By: Nicolas Rontanini
Facebook recently announced the developmental advances of their newest technological feat: production on something called “smart glasses.” They are being designed to replace smartphones. Users can take calls, show information to users via a smaller display, and record their vantage point to any social media friends and followers, according to CNBC.
To produce the glasses, Facebook has partnered with the company Plessey to imbed microLED technology into the glasses, since these screens are emissive and don’t need backlighting. This makes for a smaller overall package and a lower power requirement. Facebook owner Mark Zuckerberg has talked about the company’s focus on the glasses, but limitations with power, screen displays, and connectivity have made a practical prototype difficult to produce.
Given that the glasses will be remarkably similar to smartphone usage, what exactly is the point in making them? Well, it could be related to similar glasses that Google revoked a few years ago. The problem those glasses faced was that people claimed an invasion of privacy, as they could record others without their consent. Maybe Facebook could be trying to fix the privacy issues users had with the Google glass.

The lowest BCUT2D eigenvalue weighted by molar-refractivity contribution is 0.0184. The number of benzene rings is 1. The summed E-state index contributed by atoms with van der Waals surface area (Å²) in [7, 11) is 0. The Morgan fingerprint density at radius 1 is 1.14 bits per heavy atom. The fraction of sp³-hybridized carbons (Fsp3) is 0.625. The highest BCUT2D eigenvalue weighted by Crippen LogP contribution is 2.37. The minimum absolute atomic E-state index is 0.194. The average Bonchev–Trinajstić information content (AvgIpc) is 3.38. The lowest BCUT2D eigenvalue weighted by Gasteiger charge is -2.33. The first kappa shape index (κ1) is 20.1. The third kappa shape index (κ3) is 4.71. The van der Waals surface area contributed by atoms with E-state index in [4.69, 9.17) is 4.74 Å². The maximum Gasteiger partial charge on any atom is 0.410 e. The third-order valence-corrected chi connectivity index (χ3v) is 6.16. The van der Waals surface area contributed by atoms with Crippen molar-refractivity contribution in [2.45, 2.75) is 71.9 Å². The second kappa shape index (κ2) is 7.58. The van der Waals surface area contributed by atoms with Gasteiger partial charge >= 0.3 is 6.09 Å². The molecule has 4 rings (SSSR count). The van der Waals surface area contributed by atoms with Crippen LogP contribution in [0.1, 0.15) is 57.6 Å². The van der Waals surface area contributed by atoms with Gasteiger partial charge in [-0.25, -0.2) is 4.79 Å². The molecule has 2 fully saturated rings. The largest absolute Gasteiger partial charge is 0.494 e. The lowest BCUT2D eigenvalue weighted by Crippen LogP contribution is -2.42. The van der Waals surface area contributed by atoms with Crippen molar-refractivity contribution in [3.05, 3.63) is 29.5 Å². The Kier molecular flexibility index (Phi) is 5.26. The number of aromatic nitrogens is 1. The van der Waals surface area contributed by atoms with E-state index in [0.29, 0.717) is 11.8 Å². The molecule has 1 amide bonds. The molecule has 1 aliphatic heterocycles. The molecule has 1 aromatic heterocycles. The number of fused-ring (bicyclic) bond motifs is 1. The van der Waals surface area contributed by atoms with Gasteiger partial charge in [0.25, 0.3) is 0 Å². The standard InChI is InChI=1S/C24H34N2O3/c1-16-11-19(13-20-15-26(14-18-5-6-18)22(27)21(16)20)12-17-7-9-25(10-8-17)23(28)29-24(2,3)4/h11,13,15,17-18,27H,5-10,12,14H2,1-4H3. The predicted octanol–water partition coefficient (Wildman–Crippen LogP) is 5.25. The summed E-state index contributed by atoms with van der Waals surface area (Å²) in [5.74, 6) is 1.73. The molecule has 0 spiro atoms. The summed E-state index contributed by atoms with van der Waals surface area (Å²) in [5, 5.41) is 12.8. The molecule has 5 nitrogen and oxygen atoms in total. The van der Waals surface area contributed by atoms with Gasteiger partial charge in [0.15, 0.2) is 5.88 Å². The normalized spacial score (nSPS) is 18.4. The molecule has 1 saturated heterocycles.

If that is the case, it might be important to note that Facebook has had some issues with privacy in the past, including the Cambridge Analytica scandal last year. Is Facebook inherently an untrustworthy company? No, but their privacy scandals should be noted, given that the Google glass experienced a similar criticism when it was released.
Whatever reasons Facebook might have for working on the glasses, one question stands out: Why continue production when most Americans right now are more concerned with their own safety? Perhaps they’re hoping to give a sense of business as usual, given the unprecedented and confusing nature of the current situation.
Still, Facebook is a business. Since most businesses are closed or slowing activity—and are consequently losing money—they may be trying to get some kind of advantage. From this point of view, it’s a smart business decision, because it offers an advantage that other companies might not have. Since they have something in the works, this may have allowed them to continue their production efforts during the crisis. This could also give them a lead ahead of their competitors, as they have a new project to work on.
On the other hand, maybe it’s more than just business behind why Facebook is continuing production on the glasses. The company might be working on the project because it offers what social-distancing people might want right now: connection.
Whatever reason Facebook has to develop the glasses, is now the best time to work on a project like this? Maybe not. But with the glasses offering some kind of social interaction, and the pandemic requiring people to stay at least six feet away from each other, people start to miss the social activity that was so prevalent before. Perhaps the time isn’t optimal, but with everything going on, it might just be what we need to carry on.